The three original 16th century texts were stolen from a cabinet in the half-timbered Luther House Museum in Eisenach, Thuringia - thought to have been Luther's home while he studied at the local school as a young monk.
Police on Monday said they still had no leads to the thieves, but were asking supervisors of two school groups who visited Luther House between 10am and 2pm on Friday to get in touch.
The stolen texts, penned by the father of Protestantism between 1520 and 1530, comprise of an address to the Christian nobility and another to regional leaders and a sermon.
The original sheets were made more valuable by the addition of handwritten notes by some of Luther's contemporaries. The theft was a “very grave loss which could not simply be replaced,” said Jochen Birkenmeier, scientific director at Luther House.
While the estimated material worth of the texts has been roughly estimated at around €60,000 they would be very difficult to sell, said Birkenmeier. “No serious trader would let themselves in for that.”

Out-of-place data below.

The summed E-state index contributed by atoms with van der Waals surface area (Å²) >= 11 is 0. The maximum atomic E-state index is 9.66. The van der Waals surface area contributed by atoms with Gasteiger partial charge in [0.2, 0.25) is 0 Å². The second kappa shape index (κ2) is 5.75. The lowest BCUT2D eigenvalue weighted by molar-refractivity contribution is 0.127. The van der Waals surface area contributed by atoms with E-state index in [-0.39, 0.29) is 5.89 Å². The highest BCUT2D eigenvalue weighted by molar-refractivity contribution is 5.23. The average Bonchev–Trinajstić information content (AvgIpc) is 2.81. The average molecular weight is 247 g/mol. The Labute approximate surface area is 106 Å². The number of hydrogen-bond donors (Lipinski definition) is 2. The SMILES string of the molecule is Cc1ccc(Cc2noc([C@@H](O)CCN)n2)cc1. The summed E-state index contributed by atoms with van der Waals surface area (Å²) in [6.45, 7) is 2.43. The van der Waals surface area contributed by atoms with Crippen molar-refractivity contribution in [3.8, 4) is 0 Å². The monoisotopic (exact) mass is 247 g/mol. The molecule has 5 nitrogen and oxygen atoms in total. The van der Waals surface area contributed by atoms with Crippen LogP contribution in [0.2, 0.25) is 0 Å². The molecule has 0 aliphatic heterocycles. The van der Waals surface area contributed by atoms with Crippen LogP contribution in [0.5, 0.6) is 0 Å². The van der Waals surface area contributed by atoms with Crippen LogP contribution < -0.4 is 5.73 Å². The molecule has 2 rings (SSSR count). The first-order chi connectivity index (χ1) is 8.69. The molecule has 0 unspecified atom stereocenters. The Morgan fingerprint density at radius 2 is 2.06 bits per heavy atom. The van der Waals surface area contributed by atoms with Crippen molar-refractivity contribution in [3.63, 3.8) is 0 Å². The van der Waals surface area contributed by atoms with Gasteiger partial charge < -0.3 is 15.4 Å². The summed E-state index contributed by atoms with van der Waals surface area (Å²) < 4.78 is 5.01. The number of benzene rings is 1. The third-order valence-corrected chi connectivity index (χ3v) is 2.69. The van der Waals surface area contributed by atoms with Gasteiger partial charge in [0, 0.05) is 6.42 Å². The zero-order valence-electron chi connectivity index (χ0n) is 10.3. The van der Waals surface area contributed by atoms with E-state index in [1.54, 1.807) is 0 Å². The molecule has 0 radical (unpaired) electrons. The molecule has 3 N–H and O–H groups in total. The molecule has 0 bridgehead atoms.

The Eisenach museum, founded in 1956 and last renovated in 1996, is much smaller than the better-known UNESCO World Heritage-listed Luther memorials in Eisleben and Wittenberg, and does not have a comparable budget for security measures such as cameras.
Even the museum cabinets are old, and police said they thought thieves had exploited weaknesses in the joints to get at the texts.
On Monday Thuringia's Culture Ministry pledged money for an on-going renovation project – and security update - to get the Eisenach museum ready for celebrations marking the 500th anniversary of the Reformation in 2017.